But for a PPL who loves aviating at night its sufficiently quick to keep you busy.
Back to the noggin-covering David Clark headset. After almost ten years of aviating about South Africa wearing a Sennheiser lightspeed, it was time for an upgrade. I have read quite a bit recently about how really good quality headsets save your hearing. Being 55 years old this is becoming more important by the day. Not that the Sennheiser is a shoddy piece of kit, but we have to understand scales of effectiveness.
Like all bits of hardware, the trade off is in the price. Whereas the Sennheiser costs around R2.8k the David Clark’s are R7k.
Yes, a significant difference. And so too in their quality. I shall now bore the living daylights out of non pilots and post their specifications :
Universal flex boom for perfect microphone placement
Exclusive M-7A, the most advanced noise-cancelling microphone available
Low-profile volume control knob with detent settings
Molded cord assembly made to exceptional pull and flex standards
5-Year Warranty, Made in USA
FAA TSO Approved C-57b, C58a
Exceeds RTCA/DO-214 Standards
Weight (without cord assembly): 16.5 oz.
Certified Noise Reduction Rating – 23 dB
What all of these bullet points don’t tell you, is just how comfortable the headset feels. When you’re flying for hours at a time in various temperatures, its vital to feel as comfortable as possible.
At this point in my aviating career I’m forced to wear spectacles at night and in low light. The headphones slot neatly over the arms of the spectacles and shut out the sound.
The remarkable thing in today’s world is that these headphones are not manufactured in China or Vietnam on behalf of a name brand. They’re 100% built in the U.S.A. and as with other quality goods like the Harley Davidson or my Fender Stratocaster and Telecaster, there’s no comparison to plastic rubbish.
David Clark’s are steel and double foam topped, its microphone cover is soft and .. um .. cuddly .. and all around I’m one very happy chap. Furthermore, the brand has been linked to incredible feats of aviation.
For example they developed pressure suits used on the Red Bull Stratos programme where Felix Baumgartner performed his famous record-breaking free fall in 2012. The company began producing aviation products in 1941, including the first standard anti-G suits used by allied fighter pilots during World War II.
My Sennheiser’s are now the spare which passengers who deign to come fly on board the good ship Cirrus SR22 can experience while I indulge in “Clarking”.
Passengers aboard Emirates flight EK730 which had just landed at Uganda’s Entebbe airport on Wednesday are alleging a female cabin crew member jumped out of an Emergency Exit holding a glass under her chin.
She died after plunging three storeys to the apron. The woman was reported dead on arrival at a local hospital. But what happened just before she either jumped or fell is causing intense speculation. Emirates has issued a terse statement saying that a cabin crew member :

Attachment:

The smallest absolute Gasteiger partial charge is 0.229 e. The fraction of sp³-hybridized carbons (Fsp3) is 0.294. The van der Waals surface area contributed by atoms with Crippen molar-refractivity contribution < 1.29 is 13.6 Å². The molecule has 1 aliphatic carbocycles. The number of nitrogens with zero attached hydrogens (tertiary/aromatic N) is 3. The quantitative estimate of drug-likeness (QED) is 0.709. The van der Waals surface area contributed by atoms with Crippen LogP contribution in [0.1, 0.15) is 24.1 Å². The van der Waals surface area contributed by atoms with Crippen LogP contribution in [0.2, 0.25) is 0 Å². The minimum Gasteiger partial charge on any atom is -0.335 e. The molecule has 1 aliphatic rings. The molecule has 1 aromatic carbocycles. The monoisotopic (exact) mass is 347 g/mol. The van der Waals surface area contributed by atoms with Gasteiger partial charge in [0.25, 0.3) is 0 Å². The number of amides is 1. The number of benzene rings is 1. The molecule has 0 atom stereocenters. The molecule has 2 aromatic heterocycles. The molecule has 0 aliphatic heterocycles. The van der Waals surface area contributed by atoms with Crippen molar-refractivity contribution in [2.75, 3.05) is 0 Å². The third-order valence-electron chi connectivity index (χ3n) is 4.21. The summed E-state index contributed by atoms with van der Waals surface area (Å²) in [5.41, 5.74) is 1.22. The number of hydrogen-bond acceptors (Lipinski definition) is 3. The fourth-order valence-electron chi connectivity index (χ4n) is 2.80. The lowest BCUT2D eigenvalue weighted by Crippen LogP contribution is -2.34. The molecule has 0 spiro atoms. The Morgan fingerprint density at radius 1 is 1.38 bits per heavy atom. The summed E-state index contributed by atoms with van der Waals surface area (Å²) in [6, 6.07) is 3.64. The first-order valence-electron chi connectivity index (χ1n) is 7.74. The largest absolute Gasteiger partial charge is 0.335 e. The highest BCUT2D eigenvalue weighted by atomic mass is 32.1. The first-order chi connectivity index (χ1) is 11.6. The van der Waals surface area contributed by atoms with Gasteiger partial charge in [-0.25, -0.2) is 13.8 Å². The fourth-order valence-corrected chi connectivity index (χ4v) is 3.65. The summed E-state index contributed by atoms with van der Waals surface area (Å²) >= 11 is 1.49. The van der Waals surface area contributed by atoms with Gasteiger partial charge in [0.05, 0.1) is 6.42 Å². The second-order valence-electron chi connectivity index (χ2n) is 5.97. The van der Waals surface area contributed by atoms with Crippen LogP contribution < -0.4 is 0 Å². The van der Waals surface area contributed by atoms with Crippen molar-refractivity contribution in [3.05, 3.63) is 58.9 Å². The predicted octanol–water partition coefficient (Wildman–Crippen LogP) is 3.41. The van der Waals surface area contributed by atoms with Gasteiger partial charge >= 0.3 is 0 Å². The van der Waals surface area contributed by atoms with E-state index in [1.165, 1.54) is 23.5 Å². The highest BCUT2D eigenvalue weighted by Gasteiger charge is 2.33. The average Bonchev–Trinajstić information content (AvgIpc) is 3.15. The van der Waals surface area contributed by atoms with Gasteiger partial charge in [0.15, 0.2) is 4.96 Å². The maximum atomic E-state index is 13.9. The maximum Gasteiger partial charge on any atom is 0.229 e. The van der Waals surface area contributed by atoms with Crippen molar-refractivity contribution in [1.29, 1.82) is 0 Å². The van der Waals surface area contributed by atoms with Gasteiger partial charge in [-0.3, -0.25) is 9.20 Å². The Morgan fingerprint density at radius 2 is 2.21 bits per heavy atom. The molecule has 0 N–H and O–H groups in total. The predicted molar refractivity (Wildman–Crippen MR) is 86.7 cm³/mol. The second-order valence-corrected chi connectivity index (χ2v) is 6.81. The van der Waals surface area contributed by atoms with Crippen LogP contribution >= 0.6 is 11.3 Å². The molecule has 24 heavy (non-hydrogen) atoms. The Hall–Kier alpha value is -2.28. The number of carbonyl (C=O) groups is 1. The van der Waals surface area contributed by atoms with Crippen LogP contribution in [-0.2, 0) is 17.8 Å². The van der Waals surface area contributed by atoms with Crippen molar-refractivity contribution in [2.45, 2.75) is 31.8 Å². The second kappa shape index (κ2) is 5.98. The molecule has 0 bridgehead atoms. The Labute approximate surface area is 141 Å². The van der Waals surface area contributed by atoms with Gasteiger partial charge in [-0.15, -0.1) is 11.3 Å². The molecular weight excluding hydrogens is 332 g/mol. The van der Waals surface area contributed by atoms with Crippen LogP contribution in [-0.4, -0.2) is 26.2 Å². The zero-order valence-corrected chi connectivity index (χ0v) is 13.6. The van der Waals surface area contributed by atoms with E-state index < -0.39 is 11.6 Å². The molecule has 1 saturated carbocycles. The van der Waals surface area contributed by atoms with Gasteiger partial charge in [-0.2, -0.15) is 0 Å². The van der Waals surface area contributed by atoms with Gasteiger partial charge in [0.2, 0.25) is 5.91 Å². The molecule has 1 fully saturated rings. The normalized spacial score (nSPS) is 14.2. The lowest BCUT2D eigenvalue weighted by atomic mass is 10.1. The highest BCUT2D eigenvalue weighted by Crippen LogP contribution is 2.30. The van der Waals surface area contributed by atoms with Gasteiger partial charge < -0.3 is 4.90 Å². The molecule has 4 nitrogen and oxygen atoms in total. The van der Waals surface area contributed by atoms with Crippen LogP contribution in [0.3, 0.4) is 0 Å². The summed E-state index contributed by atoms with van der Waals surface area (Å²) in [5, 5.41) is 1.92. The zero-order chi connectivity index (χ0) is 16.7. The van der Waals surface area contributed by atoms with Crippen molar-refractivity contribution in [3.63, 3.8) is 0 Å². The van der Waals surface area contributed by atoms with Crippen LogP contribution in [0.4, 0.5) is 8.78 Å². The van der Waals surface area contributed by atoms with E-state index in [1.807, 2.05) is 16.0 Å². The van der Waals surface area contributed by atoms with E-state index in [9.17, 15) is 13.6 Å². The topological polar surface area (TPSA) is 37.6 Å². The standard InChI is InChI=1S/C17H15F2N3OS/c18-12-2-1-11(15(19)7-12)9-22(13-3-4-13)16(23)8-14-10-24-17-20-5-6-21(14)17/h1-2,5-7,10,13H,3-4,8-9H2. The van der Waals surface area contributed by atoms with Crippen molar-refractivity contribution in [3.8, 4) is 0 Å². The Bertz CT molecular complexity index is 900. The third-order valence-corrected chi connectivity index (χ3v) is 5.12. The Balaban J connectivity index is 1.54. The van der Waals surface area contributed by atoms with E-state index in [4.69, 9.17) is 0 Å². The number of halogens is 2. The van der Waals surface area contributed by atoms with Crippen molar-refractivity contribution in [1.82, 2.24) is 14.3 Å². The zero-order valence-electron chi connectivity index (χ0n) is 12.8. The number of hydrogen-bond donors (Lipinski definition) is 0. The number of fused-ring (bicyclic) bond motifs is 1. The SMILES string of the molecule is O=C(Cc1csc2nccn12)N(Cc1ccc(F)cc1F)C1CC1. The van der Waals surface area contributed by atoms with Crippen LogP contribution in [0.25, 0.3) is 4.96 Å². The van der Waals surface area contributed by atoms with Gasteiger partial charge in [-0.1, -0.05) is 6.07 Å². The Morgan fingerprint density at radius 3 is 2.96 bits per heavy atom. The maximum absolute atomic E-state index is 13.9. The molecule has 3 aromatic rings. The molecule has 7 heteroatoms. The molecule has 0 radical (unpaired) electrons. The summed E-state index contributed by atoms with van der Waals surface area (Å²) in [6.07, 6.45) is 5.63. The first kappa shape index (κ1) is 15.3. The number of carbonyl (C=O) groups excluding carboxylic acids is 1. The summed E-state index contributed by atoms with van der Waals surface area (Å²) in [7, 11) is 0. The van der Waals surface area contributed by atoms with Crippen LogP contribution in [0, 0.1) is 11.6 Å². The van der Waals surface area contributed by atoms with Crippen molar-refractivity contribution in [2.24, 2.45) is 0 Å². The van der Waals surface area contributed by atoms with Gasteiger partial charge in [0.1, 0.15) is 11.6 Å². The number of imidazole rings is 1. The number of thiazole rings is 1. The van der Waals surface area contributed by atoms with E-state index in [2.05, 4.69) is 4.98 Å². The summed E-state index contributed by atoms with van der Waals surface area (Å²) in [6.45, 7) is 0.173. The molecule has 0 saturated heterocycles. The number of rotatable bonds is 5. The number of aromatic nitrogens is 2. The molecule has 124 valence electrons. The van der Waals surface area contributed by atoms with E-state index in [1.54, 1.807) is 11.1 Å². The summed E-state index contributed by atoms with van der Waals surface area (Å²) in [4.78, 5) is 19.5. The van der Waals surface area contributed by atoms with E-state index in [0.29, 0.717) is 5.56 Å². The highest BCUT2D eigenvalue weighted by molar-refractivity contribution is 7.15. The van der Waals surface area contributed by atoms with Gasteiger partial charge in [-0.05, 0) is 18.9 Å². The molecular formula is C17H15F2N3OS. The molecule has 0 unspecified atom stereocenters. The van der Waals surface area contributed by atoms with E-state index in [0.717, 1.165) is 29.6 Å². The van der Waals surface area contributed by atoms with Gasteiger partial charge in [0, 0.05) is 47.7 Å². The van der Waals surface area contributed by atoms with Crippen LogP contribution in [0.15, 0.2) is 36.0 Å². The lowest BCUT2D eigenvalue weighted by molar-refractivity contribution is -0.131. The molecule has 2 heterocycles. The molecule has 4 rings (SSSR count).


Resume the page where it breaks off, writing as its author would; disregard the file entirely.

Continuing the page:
“appeared to have opened the emergency door and unfortunately fell off an Emirates aircraft that had safely landed and parked …”
The badly injured flight attendant was photographed lying crumpled on the tarmac before she was taken to hospital where she was declared DOA.
Capital FM in Uganda reported that “…an Emirates Air hostess commits suicide at Entebbe International Airport…” and was rushed to Kisubi Hospital. All social media reports from passengers on board are very clear, however, what set off this incident.
The attendant had apparently had been involved in a loud verbal altercation with other crew members and they say she then deliberately opened the door with a glass held under her throat and jumped.
Emirates prides itself on its diverse cabin and flight crew drawn from all over the world. However, having flowing this airline a few times, I’ve often noted tension between crew members, particularly between males and females from different nationalities. There are totally different people and despite the airlines’ attempt at using its own corporate culture as the basis of operations, these kinds of tensions are inevitable.
On one flight to the U.S. in 2016 one of the cabin crew was quite rude when they ran out of custom forms (I like sitting at the back). When I complained she just walked away. Another crew member from New Zealand overheard and went to locate a form. The initial crew member was from Malaysia and didn’t seem to understand how to think laterally. She also seemed to think she was doing me a favour instead of doing her job, while the New Zealander was just trying to make things work.
In a terse statement the Ugandan Civil Aviation Authority said an investigation is under way into the cause of the crew members death and repeated the Emirates quote:
“A female member of the crew appeared to have opened the emergency door and unfortunately fell off an Emirates aircraft that had safely landed and parked.”
Russian Gold Falls From the Sky
In other aviation news today which is somewhat bizarre, 3.4 tonnes of gold fell onto the runway at Yakutsk during the aircraft’s takeoff. The AN-12 was carrying the 20kg gold bars which shifted on take-off and smashed through the fuselage leaving a gaping hole.
The aircraft made an emergency landing 12 kilometres away at the Magan airfield and the remaining gold, reportedly 8.7 tonnes of the yellow stuff, was safe. The aircraft was also carrying platinum and diamonds and had made a refuelling stop in Yakutsk. All 172 gold bars that fell out were recovered.
No-one was prepared to say exactly where the gold and treasure emanated.